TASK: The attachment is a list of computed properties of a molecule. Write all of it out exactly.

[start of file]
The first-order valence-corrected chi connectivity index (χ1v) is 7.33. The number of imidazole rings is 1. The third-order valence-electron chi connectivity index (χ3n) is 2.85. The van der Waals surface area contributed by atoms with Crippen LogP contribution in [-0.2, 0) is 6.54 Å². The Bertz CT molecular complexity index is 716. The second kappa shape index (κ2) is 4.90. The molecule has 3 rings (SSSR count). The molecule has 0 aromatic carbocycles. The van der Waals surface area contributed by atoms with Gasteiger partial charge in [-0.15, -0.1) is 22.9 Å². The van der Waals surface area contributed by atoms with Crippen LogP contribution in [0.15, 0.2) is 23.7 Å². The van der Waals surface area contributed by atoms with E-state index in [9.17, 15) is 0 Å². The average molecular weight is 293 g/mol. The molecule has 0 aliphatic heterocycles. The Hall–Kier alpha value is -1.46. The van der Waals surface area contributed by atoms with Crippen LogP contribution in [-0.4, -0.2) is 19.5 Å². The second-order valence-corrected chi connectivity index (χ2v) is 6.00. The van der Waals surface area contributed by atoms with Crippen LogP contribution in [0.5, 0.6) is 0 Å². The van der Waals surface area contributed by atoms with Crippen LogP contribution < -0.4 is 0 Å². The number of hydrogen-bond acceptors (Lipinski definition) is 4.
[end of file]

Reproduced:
The first-order valence-corrected chi connectivity index (χ1v) is 7.33. The number of imidazole rings is 1. The third-order valence-electron chi connectivity index (χ3n) is 2.85. The van der Waals surface area contributed by atoms with Crippen LogP contribution in [-0.2, 0) is 6.54 Å². The Bertz CT molecular complexity index is 716. The second kappa shape index (κ2) is 4.90. The molecule has 3 rings (SSSR count). The molecule has 0 aromatic carbocycles. The van der Waals surface area contributed by atoms with Gasteiger partial charge in [-0.15, -0.1) is 22.9 Å². The van der Waals surface area contributed by atoms with Crippen LogP contribution in [0.15, 0.2) is 23.7 Å². The van der Waals surface area contributed by atoms with E-state index in [9.17, 15) is 0 Å². The average molecular weight is 293 g/mol. The molecule has 0 aliphatic heterocycles. The Hall–Kier alpha value is -1.46. The van der Waals surface area contributed by atoms with Crippen LogP contribution in [-0.4, -0.2) is 19.5 Å². The second-order valence-corrected chi connectivity index (χ2v) is 6.00. The van der Waals surface area contributed by atoms with Crippen LogP contribution in [0.5, 0.6) is 0 Å². The van der Waals surface area contributed by atoms with Crippen LogP contribution < -0.4 is 0 Å². The number of hydrogen-bond acceptors (Lipinski definition) is 4.